Mannion determined that allowable hours for lawyers, paralegals and technology specialists in the case total about 13 percent “at best” of the fee request submitted to the court.

Pennsylvania law permits–but does not require–an award of attorney fees in bad faith insurance cases, and Mannion said he was using his discretion to deny the entire award. The law also permits an award of interest on the amount of the claim; Mannion awarded nearly $5,000.

Pisanchyn told the Legal Intelligencer he didn’t think the fee request was unreasonable, given nine years of litigation in the case. “The defendants took the position of a scorched earth litigation, and we had to go toe-to-toe with them every step of the way,” he said.

Pisanchyn told the Times-Tribune that Mannion’s opinion would discourage other lawyers from pursuing cases against insurers. “What attorney is going to take a case when they get their head bashed in for filing a fee petition?” he asked. He also said that, if he prevails on appeal, he will donate attorney fees, less money paid for experts, to charity.

The publications were unable to reach Albright for comment, but she said at an Aug. 11 court hearing that she felt insulted that her integrity was questioned. She had moved to Rawle & Henderson, but she was no longer with the firm on Aug. 25, according to a woman at the firm who spoke with the Legal Intelligencer.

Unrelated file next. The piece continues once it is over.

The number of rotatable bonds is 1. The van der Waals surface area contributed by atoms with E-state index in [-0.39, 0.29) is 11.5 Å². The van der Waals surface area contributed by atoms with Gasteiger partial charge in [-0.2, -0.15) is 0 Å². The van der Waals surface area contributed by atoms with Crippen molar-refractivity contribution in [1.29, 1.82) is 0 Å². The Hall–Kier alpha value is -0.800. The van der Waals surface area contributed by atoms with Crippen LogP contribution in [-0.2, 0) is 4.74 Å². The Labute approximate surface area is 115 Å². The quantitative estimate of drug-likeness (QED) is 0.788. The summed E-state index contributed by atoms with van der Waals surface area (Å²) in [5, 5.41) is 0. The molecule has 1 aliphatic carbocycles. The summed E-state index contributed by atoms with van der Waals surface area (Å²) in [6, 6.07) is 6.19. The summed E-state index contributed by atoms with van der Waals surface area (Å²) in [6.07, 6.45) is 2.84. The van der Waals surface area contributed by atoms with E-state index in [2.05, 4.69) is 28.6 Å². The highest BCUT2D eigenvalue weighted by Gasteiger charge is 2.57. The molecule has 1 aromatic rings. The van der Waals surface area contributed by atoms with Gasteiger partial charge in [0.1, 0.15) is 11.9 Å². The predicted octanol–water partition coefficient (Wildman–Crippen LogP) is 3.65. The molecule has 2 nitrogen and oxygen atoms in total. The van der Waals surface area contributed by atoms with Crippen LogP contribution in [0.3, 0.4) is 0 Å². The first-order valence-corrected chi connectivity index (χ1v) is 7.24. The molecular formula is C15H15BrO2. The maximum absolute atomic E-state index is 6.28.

The case is Clemens v. New York Central Mutual Fire Insurance Co.

From Joanne;

This is also known as filing crap in court. If you didn’t keep accurate track of your fees at the time they were generated, do just make stuff up and send it in.

This federal court was not amused  and referred this garbage to the disciplinary board for lawyers in PA.

In Illinois we have a similar case where Floyd Abramson, an attorney is suing his son over a simple “no contact” order in a Settlement Agreement.

Son Paul claims severe abuse, including sexual abuse, as a child.

Father Floyd claims he was sent  a few annoying emails but rather than block Paul from emailing him, he files  breach of contract of the Settlement Agreement.

Now Paul has sent his father nothing untoward, and the last contact was years before filing suit.  One communication was a picture Paul’s daughter that Paul asked for.

Father Floyd admits in his Breach of Contract claim that he has suffered no actual damages and has not claimed any.

Son Paul has not been threatening, has not threatened to harm Floyd or his property.